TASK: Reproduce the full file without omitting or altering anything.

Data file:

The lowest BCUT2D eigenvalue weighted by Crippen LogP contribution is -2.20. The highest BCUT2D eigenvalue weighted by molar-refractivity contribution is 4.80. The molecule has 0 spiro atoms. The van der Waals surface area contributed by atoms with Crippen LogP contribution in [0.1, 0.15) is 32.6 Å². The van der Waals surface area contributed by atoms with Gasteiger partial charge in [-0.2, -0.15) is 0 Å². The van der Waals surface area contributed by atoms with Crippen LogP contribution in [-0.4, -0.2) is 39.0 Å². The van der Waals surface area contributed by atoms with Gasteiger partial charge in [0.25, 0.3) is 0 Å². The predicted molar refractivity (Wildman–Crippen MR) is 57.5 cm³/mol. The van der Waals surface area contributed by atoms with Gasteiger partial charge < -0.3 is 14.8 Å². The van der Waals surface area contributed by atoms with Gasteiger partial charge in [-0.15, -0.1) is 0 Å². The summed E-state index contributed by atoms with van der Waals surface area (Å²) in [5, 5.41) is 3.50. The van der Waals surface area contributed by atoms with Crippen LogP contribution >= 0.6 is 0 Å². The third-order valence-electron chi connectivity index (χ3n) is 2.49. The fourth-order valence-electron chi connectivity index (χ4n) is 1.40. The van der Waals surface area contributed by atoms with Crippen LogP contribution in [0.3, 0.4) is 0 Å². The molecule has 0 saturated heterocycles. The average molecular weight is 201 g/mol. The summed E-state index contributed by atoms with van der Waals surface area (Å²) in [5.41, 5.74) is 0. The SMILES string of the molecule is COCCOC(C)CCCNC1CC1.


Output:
The lowest BCUT2D eigenvalue weighted by Crippen LogP contribution is -2.20. The highest BCUT2D eigenvalue weighted by molar-refractivity contribution is 4.80. The molecule has 0 spiro atoms. The van der Waals surface area contributed by atoms with Crippen LogP contribution in [0.1, 0.15) is 32.6 Å². The van der Waals surface area contributed by atoms with Gasteiger partial charge in [-0.2, -0.15) is 0 Å². The van der Waals surface area contributed by atoms with Crippen LogP contribution in [-0.4, -0.2) is 39.0 Å². The van der Waals surface area contributed by atoms with Gasteiger partial charge in [0.25, 0.3) is 0 Å². The predicted molar refractivity (Wildman–Crippen MR) is 57.5 cm³/mol. The van der Waals surface area contributed by atoms with Gasteiger partial charge < -0.3 is 14.8 Å². The van der Waals surface area contributed by atoms with Gasteiger partial charge in [-0.15, -0.1) is 0 Å². The summed E-state index contributed by atoms with van der Waals surface area (Å²) in [5, 5.41) is 3.50. The van der Waals surface area contributed by atoms with Crippen LogP contribution >= 0.6 is 0 Å². The third-order valence-electron chi connectivity index (χ3n) is 2.49. The fourth-order valence-electron chi connectivity index (χ4n) is 1.40. The van der Waals surface area contributed by atoms with Crippen LogP contribution in [0.3, 0.4) is 0 Å². The molecule has 0 saturated heterocycles. The average molecular weight is 201 g/mol. The summed E-state index contributed by atoms with van der Waals surface area (Å²) in [5.41, 5.74) is 0. The SMILES string of the molecule is COCCOC(C)CCCNC1CC1.